Cultivating relationships with faculty for campus-wide SEM

December 16, 2019
  • Enrollment Management
  • Meetings, Workshops, and Trainings
  • Retention
  • SEM Conference
  • SEM Leadership
professor standing in library

“The most trusted source on campus for prospective students is faculty. The second most trusted source is current students,” stated Don Hossler, Vice Chancellor for Student Enrollment Services, Indiana University Bloomington. Hossler, a.k.a. the author of the EM “bible,” offered this insight during the  Academic Leadership & Faculty Forum at the 2019 AACRAO SEM Conference.

Faculty have an important role to play in enrollment management and because more faculty are finding their way to SEM, said Clayton Smith, Director of SEM. 

About ¼ of session attendees identified themselves as faculty, most of them academic advisors, and most serving on SEM committees at their institution.

Centering SEM in the academic context

“The placement of the EM organization on a campus is not as important as how it connects with academics. The debate over where EM should be misses the point that it cannot succeed unless it is part of the academic fabric of the institution.” – Stan Henderson.

Data is important to faculty. The key to centering SEM in the academic context is to find ways to talk with faculty about what they need. Speak to them about things that make sense to them. These are the components of SEM that are their work - the number of students in their classes, the number of students passing their classes. For example, do you track courses where students get Cs, Ds, and Ws (withdrawal) – roadblock courses? Taking note of these courses can allow faculty and EM professional to build better programs for students, not by watering down course but by providing different options.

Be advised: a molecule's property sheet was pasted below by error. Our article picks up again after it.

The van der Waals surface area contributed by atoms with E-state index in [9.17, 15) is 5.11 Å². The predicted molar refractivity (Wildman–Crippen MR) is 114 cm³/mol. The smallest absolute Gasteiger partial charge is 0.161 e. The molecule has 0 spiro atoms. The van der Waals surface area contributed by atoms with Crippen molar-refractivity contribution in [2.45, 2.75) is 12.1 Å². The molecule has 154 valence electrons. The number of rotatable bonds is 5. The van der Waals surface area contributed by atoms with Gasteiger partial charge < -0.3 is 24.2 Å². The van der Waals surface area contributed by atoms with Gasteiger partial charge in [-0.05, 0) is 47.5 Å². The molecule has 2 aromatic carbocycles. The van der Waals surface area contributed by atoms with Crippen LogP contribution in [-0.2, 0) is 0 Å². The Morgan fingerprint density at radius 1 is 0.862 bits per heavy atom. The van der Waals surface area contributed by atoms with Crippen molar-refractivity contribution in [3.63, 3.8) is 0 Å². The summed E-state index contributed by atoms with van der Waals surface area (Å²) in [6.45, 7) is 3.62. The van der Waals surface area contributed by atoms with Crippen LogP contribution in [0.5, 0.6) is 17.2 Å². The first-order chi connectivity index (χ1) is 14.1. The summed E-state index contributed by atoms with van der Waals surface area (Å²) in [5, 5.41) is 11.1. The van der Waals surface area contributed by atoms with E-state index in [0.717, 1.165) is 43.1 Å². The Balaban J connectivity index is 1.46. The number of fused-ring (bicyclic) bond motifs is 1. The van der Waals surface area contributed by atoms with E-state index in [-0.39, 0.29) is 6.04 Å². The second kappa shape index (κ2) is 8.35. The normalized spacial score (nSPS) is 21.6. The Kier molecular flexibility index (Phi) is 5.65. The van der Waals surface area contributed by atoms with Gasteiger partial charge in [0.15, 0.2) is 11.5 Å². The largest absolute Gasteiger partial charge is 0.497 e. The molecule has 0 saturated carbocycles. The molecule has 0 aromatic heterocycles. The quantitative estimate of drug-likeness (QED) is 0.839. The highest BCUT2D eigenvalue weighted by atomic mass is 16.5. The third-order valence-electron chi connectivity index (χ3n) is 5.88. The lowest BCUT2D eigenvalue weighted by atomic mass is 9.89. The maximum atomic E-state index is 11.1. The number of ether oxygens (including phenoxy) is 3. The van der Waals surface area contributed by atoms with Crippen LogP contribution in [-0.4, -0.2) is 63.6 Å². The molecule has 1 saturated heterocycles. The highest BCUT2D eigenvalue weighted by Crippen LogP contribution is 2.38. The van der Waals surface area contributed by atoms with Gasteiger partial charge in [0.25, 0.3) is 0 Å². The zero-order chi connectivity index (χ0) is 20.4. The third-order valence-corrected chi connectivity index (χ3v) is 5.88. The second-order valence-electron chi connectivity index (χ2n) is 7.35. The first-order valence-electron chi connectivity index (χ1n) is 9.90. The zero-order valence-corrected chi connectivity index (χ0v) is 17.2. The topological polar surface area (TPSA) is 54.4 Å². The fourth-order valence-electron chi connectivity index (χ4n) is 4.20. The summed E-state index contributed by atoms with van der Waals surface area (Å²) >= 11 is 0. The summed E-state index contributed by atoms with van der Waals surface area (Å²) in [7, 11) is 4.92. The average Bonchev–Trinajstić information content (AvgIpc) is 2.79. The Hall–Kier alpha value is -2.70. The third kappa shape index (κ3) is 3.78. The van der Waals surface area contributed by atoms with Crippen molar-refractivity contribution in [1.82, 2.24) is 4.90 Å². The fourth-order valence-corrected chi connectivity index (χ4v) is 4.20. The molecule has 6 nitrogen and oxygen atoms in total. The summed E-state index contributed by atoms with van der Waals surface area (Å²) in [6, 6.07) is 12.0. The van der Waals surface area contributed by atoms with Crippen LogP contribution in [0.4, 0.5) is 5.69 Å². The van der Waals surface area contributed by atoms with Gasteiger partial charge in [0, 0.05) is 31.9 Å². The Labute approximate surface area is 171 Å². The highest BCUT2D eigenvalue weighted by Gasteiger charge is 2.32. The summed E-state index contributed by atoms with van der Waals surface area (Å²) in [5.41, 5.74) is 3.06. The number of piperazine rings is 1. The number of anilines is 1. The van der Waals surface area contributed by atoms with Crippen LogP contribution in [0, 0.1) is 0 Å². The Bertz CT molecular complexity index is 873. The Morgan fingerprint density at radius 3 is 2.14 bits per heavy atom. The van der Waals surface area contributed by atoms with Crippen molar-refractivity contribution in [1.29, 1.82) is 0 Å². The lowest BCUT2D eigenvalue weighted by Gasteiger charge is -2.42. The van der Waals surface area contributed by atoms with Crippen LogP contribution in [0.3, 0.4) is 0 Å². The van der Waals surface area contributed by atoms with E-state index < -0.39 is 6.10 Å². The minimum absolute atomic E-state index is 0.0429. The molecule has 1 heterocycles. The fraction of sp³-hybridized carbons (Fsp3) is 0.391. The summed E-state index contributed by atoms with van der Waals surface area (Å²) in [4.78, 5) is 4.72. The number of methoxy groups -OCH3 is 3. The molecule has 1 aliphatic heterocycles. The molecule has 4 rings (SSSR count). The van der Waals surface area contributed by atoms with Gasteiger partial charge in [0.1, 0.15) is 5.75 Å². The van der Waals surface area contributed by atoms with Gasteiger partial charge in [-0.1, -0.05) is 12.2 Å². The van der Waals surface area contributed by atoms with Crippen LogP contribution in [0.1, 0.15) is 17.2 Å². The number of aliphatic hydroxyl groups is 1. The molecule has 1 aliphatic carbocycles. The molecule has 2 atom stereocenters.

One institution took students who got a C on their first math test and offered them the same course taken over two semesters. Suddenly, grades improved. This course was no longer a roadblock course. These students were not bad students, they just needed more time and by working with faculty in their own context EM professionals were able to bring about real change.

Using faculty as closers

What do you say to faculty who want to go out and recruit when you need them to be great at their job? Change the conversation: tell them if they take care of the students they have, they’ll get the students they want. Invest in the academic services center so they can better access students. 

Show them how they can work with recruiters to “close the deal.” Faculty may know a lot about their program but are not ready to answer all the questions associated with students interested in their program – such as how much financial aid they will receive, how VAs loan will be applied, etc.

Introduce faculty to your SEM team. Have them meet your recruiters. Have them tell recruiters what they want students to know about your program. Use your faculty as "closers" – once the recruiters find interested students, have faculty on hand for program specifics and/or faculty calling programs.

Faculty are people

The key to building the bridge between EM professionals and faculty is simple: remember they are human. Welcome new faculty to campus. Build a relationship so once big decisions need to be made, they are there for you and you are there for them.

Like most things, the solution is simple but the work is not. This takes time, perseverance, and dedication to building a campus-wide SEM strategy.